Home » Biologist Bonnie Furman Selected as Director of ACM’s Off-Campus Programs in Costa Rica

Biologist Bonnie Furman Selected as Director of ACM’s Off-Campus Programs in Costa Rica

Biologist Bonnie Furman Selected as Director of ACM’s Off-Campus Programs in Costa Rica July 10, 2014
Go to ACM Notes

Bonnie Furman, a biologist at the University of Alaska-Anchorage who has extensive international experience teaching, conducting research, and consulting in Latin America, South Asia, and the Middle East, has been selected as the Director of ACM’s off-campus study programs in Costa Rica.

“We’re fortunate to have someone with Dr. Furman’s combination of international and scientific background joining our excellent staff and research advisors in Costa Rica,” said Joan Gillespie, ACM Vice President and Director of Off-Campus Study Programs. “She not only understands the challenges of cultural adjustment, but she’s also committed to the value of cultural immersion through engagement with the community and is planning to encourage every student to do a volunteer project while they’re on the program.”

Bonnie FurmanBonnie Furman

As the Director in Costa Rica, Furman will be responsible for leading the academic, administrative, and financial aspects of the two consortial programs based in the nation’s capital city of San José.

During the fall semester, she will teach an elective course in the Costa Rica: Community Engagement in Public Health, Education, & the Environment program. In the spring, she will supervise the research component of the Costa Rica: Field Research in the Environment, Social Sciences, & Humanities program, with responsibility for identifying field sites where students conduct their research, selecting and overseeing the research advisors who work with students, coordinating the ACM protocol for protecting human subjects in research, and visiting students at their field sites.

Gillespie noted that Furman brings solid research and teaching credentials to the position. “She has supervised students working both individually and on group projects,” Gillespie said, “and her specialties in areas such as agriculture and seed banks fit very well with Costa Rica’s national emphasis on sustainable development.”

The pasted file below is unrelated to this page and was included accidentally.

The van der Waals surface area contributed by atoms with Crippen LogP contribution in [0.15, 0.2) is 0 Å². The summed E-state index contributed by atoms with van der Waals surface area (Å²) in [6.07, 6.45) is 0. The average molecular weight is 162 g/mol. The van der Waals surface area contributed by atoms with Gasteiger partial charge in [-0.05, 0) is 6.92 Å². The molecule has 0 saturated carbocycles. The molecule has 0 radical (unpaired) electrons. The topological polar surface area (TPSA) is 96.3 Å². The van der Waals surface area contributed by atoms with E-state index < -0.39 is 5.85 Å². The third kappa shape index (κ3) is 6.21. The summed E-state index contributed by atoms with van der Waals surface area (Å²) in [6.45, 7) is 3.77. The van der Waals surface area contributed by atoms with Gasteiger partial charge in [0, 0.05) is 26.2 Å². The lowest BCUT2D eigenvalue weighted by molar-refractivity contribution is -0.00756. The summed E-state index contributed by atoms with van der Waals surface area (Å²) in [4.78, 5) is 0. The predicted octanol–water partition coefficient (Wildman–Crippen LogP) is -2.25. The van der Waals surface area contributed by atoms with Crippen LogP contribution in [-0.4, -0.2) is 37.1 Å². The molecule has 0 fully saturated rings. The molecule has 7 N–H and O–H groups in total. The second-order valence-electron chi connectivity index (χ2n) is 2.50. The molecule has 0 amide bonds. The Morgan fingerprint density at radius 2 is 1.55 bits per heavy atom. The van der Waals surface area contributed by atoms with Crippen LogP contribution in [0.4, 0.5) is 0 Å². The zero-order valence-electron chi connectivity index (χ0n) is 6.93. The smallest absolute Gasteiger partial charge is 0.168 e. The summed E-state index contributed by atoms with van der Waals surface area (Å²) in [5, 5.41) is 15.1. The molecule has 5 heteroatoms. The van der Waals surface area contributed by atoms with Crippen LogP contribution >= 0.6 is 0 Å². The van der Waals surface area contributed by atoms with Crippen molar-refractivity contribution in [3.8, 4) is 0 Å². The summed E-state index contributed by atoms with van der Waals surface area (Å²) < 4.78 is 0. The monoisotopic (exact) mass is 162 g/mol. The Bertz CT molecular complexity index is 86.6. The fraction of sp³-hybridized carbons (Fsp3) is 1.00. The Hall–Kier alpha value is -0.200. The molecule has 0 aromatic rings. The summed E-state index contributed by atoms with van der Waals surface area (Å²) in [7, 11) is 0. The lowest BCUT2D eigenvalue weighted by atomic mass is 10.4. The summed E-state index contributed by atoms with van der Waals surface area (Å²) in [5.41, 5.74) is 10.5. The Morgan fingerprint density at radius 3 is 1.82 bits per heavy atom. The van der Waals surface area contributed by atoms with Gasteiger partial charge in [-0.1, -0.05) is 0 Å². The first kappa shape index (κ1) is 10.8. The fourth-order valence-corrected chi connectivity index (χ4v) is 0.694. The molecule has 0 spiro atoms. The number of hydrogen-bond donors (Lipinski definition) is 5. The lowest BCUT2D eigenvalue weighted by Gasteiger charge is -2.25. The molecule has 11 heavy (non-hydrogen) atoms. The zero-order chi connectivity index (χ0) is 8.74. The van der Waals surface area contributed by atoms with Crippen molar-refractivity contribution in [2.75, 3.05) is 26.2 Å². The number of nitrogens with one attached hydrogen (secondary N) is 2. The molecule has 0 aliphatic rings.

Furman is coming to ACM from a position as Term Assistant Professor and Academic Coordinator in the Department of Biological Sciences at the University of Alaska-Anchorage, where she has been responsible for curriculum development and course implementation. In addition, she has taught undergraduate biology courses, both lecture and laboratory sections, and developed and taught an upper division course on the Biology of Food.

Fall 2013 studentsFall 2013 Costa Rica program participants with Spanish Language Coordinator Mario Morera (center).

Photo courtesy of Zachary Steedman

She has a Ph.D. in Conservation Genetics, with a minor in biotechnology, from North Carolina State University. Her master’s (University of California-Davis) degree was in agronomy with an emphasis in plant breeding and plant genetic resources and her bachelor’s (University of Wisconsin-Madison) degrees were in agronomy and South Asian Studies. She participated in off-campus study as an undergraduate, when she spent a year as an exchange scholar in Nepal.

Throughout her career, Furman has collaborated and taught across cultures and in several languages. After college, she returned to Nepal to work with farmers as an assistant agronomist with the Peace Corps. As a Professor of Applied Genetics at EARTH University, an international sustainable agriculture university in Costa Rica, she taught two courses titled “Applied Genetics” and “Biotechnology for Managers” in Spanish to agricultural students from 17 different Latin American countries.

At Western Kentucky University, Furman led a research program in conservation genetics, directing undergraduate research. She has also advised students on graduation thesis projects, and provided mentoring in statistical analysis and thesis writing.

Furman has served as an Associate in the UC-Davis Agricultural Experiment Station, collaborating on research in plant genetic diversity and working with the university’s Genetic Resources Conservation Program, and has worked with the U.S. Department of Agriculture, the International Maize and Wheat Improvement Center, and other organizations. She has published and presented widely on topics such as conservation and genetic diversity and relationships.

ACM has a long history in Costa Rica, having continuously operated off-campus study programs there for 50 years. The consortial field research program was begun in 1964 and a program focusing on culture and society was added ten years later.

As the ACM Costa Rica Director, Furman succeeds Dr. Chris Vaughan, who retired this summer after leading the program for five years. Prior to becoming Director, Vaughan had served as a research advisor in biology and conservation for the Field Research program for many years, and he participated in the program as a student at Grinnell College.


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